HOUSTON (AP) - Lt. Gov. David Dewhurst said Texas public school teachers bring home 'a very fair salary' during a debate Monday night against three big-name Republican challengers in the state's most competitive primary race.

'At the end of the day, we're paying our school teachers - when you count in cost of living - a very fair salary,' Dewhurst said. 'We need to have better results. We need to make sure that we're not just paying more money and we need to look at more choice for parents.'

Texas consistently ranks near the bottom nationally in average teacher pay according to many groups that track classroom salaries, including teacher unions. One expert testified in the state's pivotal school finance trial last year that Texas' average teacher pay was about $47,300 in 2009, which is $10 lower than the national average of nearly $55,000, and less than what 32 other states pay educators.

That trial ended with a state judge determining that the system Texas uses to finance public education is unconstitutional. New testimony is set to resume in Austin on Tuesday.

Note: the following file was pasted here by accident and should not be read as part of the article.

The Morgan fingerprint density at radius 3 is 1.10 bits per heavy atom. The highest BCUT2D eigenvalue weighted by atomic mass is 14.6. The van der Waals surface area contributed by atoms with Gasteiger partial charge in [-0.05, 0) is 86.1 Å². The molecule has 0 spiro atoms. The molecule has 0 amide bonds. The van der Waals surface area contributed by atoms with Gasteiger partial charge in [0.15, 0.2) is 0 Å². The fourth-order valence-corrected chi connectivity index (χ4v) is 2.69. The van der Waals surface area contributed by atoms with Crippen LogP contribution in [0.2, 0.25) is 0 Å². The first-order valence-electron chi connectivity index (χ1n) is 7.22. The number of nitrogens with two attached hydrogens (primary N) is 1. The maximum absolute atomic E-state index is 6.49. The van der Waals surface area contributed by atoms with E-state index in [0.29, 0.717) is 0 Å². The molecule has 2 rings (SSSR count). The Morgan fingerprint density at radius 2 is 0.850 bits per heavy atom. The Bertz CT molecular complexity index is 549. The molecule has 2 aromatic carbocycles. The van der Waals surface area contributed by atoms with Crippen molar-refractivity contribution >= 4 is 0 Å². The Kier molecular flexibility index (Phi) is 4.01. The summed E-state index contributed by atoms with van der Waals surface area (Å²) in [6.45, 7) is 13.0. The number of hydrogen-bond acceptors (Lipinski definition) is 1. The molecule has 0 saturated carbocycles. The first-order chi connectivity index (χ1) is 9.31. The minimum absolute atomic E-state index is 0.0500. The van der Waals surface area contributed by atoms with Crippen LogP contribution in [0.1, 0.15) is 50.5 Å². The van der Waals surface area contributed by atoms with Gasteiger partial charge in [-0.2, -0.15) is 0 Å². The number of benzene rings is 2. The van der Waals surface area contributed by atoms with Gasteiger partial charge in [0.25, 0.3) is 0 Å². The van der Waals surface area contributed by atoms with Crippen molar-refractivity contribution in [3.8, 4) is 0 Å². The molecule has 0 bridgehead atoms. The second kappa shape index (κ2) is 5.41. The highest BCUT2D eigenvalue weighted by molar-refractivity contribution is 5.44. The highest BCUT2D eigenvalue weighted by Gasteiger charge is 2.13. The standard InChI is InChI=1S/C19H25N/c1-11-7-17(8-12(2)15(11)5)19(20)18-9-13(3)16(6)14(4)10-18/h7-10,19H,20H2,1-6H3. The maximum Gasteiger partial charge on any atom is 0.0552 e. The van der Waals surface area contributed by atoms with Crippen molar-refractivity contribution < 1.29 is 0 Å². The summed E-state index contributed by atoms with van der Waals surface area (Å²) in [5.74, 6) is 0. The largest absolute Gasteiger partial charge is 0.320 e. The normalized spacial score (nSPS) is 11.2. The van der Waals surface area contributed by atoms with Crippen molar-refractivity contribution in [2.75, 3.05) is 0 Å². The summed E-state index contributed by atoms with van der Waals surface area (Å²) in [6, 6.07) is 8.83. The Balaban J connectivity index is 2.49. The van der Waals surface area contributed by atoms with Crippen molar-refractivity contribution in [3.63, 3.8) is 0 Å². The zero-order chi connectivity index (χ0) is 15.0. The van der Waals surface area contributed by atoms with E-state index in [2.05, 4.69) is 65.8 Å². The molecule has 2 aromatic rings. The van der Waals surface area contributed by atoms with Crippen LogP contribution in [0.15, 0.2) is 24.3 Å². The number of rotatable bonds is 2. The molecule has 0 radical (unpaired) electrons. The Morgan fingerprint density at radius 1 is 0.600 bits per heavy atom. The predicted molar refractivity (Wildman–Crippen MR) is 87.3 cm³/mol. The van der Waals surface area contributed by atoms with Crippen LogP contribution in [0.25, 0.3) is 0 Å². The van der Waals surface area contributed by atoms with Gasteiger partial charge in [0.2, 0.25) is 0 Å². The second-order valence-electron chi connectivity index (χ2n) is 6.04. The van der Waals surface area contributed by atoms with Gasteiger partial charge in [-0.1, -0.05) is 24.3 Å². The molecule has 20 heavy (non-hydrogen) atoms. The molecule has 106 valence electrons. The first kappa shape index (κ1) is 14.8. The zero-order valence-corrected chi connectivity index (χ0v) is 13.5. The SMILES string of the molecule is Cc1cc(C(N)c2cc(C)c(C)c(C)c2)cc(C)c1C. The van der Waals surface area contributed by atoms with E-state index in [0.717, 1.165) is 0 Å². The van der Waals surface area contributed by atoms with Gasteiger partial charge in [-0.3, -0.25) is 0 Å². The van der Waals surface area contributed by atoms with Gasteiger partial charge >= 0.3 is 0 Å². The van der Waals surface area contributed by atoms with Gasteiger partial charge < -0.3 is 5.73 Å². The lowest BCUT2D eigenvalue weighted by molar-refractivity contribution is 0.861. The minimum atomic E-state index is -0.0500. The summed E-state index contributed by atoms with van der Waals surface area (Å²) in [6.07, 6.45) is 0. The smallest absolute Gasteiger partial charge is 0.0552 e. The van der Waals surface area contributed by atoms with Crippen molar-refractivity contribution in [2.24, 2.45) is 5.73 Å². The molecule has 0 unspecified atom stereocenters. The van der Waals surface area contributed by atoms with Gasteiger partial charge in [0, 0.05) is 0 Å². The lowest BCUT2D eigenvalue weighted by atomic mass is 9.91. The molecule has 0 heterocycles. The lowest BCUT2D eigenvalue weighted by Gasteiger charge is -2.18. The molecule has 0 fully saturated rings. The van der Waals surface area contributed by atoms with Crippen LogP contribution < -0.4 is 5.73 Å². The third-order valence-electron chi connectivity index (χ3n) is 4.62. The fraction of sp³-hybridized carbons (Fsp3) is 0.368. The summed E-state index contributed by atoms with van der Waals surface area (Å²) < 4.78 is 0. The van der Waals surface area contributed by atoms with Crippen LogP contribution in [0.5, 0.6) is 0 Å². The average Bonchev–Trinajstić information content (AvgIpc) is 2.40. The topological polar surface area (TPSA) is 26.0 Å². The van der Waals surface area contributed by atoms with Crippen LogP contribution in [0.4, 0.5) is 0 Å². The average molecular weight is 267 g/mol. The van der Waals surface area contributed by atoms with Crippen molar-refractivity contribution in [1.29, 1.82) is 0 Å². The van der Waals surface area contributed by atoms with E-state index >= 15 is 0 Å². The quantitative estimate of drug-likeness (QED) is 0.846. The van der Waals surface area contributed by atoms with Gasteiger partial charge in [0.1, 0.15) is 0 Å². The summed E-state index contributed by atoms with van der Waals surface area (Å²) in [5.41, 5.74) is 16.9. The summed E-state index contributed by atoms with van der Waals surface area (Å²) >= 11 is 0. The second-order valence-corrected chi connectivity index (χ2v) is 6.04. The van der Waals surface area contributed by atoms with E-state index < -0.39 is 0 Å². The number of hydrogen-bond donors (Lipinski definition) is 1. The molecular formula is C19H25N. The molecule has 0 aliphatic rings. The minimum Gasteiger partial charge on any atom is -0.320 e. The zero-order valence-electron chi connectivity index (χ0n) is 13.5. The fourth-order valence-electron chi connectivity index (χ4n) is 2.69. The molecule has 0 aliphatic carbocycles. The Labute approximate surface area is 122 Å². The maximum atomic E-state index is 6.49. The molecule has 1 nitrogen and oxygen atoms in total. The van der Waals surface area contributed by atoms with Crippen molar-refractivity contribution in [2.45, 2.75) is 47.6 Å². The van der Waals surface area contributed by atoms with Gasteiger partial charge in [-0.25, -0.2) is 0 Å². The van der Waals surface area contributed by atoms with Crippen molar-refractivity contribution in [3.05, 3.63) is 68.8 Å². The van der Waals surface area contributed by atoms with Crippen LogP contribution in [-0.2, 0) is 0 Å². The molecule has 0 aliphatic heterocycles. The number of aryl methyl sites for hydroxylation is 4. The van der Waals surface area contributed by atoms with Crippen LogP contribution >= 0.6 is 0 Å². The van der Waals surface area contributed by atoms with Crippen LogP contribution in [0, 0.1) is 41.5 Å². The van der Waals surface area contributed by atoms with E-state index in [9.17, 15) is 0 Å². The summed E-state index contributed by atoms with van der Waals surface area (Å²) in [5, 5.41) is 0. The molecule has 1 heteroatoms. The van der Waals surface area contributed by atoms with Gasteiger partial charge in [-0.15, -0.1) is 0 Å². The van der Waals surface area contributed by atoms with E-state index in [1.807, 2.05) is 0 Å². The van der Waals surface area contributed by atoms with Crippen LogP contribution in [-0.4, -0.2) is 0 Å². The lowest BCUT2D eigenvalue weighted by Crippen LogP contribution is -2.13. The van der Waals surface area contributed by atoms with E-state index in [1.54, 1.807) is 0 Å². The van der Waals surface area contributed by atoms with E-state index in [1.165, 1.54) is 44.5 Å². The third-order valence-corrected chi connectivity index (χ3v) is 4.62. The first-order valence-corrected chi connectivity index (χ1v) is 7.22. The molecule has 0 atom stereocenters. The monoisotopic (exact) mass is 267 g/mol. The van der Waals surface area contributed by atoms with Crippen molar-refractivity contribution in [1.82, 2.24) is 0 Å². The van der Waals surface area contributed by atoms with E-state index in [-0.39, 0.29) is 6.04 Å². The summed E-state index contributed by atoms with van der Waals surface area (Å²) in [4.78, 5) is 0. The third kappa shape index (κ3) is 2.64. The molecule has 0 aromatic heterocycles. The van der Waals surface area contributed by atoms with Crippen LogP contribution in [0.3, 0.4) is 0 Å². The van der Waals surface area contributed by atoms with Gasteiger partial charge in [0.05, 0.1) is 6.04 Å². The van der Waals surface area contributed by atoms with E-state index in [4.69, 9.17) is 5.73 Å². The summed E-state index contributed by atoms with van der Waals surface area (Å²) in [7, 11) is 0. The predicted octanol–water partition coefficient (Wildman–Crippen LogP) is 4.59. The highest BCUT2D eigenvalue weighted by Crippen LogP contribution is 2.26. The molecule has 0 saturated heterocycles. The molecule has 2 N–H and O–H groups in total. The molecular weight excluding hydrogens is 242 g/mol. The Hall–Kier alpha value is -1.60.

Education is already shaping to be the biggest election-year issue in the governor's race between Republican Attorney General Greg Abbott and Democratic state Sen. Wendy Davis. Abbott has declined to weigh in on whether the state is adequately funding classrooms, while Davis says teachers are underpaid and decried stories of some working second or third jobs.

Dewhurst is seeking a fourth term while locked in a race featuring four largely ideologically indistinguishable conservatives: Agriculture Commissioner Todd Staples, Land Commissioner Jerry Patterson and state Sen. Dan Patrick.

Asked after the debate whether he agreed with Dewhurst, Staples wouldn't answer directly but said he would always look for ways to pay teachers more.

'We want good teachers in the classroom and we need a system that rewards them appropriately,' Staples said.

The primary is March 4.

Dewhurst, 68, is the only major statewide office holder trying to keep his current job, which he's held since 2002. He says he wants one more term before returning to the private sector.

Dewhurst is also by far the wealthiest candidate in the race, but spending $25 million of his personal future in 2012 still wasn't enough to defeat Ted Cruz for a U.S. Senate seat.

Staples has been agriculture commissioner since 2006 and Patterson was first elected land commissioner since 2002. Patrick has served in the Senate since 2007.

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